The show has come together, and I’ve had a chance to think about the content rather than the form.
While it is true that I loved The Fantasticks during my college years with all the intensity of youth or young adulthood, I know there was something I responded to more seriously, further in the recesses of my consciousness. It was hard to distinguish that response from all the other emotional reactions upon first seeing the performances and hearing the music. But my attachment to this musical parable gradually became founded on the truth of its message.
I don’t even have to use lines from the play to explain what I began to know to be true. While watching an early episode of Criminal Minds a number of years ago, I found my heart pounding at the quotation uttered by one of the characters at the end of the show. This convention has been used throughout the series, but never have I responded so viscerally. The quotation, by Kahlil Gibran, spoke eloquently to the child in me who felt the pain of never having been normal. I vacillated between between cherishing, like Luisa, a kind of “specialness” and praying to be left alone so that I might achieve in my later life at least some form of normalcy. There was nothing inherently wrong with me, I grew to learn, but people from the outside world exerted their will over me in ways that I felt unable to control, and there was no El Gallo to ensure that I immediately learned an appropriate lesson.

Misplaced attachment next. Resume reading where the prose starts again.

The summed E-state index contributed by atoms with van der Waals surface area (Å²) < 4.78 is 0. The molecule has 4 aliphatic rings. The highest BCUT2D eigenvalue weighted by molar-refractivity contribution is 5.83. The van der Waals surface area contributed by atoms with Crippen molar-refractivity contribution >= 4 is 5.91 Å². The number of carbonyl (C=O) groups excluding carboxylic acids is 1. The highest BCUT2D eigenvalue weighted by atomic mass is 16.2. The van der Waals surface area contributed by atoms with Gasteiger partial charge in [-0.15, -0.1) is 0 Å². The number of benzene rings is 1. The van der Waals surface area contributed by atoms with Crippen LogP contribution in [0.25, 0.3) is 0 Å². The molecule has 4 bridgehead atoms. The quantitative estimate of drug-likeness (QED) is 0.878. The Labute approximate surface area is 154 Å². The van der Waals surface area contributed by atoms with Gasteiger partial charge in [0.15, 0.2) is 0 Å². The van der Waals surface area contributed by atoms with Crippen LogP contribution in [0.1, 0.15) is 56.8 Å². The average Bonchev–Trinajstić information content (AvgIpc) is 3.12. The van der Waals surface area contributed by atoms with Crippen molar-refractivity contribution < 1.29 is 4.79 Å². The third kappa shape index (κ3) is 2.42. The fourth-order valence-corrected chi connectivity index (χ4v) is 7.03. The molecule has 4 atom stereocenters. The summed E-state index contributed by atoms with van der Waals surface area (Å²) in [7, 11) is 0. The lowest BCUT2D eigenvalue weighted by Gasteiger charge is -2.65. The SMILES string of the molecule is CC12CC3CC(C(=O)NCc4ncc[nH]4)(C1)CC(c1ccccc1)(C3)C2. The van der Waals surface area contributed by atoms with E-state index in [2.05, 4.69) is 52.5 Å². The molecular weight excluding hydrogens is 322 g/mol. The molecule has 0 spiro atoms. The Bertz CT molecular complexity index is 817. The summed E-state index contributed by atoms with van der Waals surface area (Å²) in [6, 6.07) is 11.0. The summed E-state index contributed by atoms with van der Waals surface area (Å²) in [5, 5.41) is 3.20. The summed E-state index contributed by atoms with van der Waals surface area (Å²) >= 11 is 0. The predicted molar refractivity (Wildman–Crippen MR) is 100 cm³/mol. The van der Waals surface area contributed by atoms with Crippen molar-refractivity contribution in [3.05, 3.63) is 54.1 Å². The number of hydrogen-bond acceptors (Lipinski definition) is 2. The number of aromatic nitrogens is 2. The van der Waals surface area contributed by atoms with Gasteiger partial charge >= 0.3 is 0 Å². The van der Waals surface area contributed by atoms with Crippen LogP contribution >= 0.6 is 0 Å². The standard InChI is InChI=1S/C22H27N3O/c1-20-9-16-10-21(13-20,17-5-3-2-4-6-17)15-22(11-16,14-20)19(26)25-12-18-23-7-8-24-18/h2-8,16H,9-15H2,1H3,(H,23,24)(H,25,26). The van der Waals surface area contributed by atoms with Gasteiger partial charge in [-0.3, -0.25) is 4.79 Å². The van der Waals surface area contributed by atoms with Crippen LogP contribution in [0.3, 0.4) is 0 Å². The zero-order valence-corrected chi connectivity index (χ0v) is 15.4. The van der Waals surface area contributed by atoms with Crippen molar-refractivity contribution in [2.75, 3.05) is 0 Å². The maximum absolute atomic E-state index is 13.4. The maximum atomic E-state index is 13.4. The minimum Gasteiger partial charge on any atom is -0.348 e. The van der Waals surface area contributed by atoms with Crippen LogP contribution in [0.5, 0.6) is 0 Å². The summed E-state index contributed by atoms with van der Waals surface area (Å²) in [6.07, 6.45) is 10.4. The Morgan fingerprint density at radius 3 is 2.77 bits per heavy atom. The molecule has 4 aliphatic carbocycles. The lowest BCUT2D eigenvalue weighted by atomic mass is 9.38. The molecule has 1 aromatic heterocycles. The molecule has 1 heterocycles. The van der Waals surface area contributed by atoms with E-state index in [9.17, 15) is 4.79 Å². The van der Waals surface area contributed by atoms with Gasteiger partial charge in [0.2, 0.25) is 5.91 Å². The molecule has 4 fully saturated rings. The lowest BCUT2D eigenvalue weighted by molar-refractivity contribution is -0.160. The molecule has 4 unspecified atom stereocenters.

But now, when I see Matt and Luisa endure the trials of their forays “beyond that road” in order to grow into more complex, insightful, and empathetic people, I can reflect on my own life and know that I, like them, somehow found a path. It has taken a lifetime, not the two-hour span of a musical, but the result remains the same, and like Frost’s “The Road Not Taken,” that has made all the difference. So when I see The Fantasticks, I laugh and I cry and I remember. And the ending always brings Gibran’s words to mind:
“Out of suffering have emerged the strongest souls. The most massive characters are seared with scars.”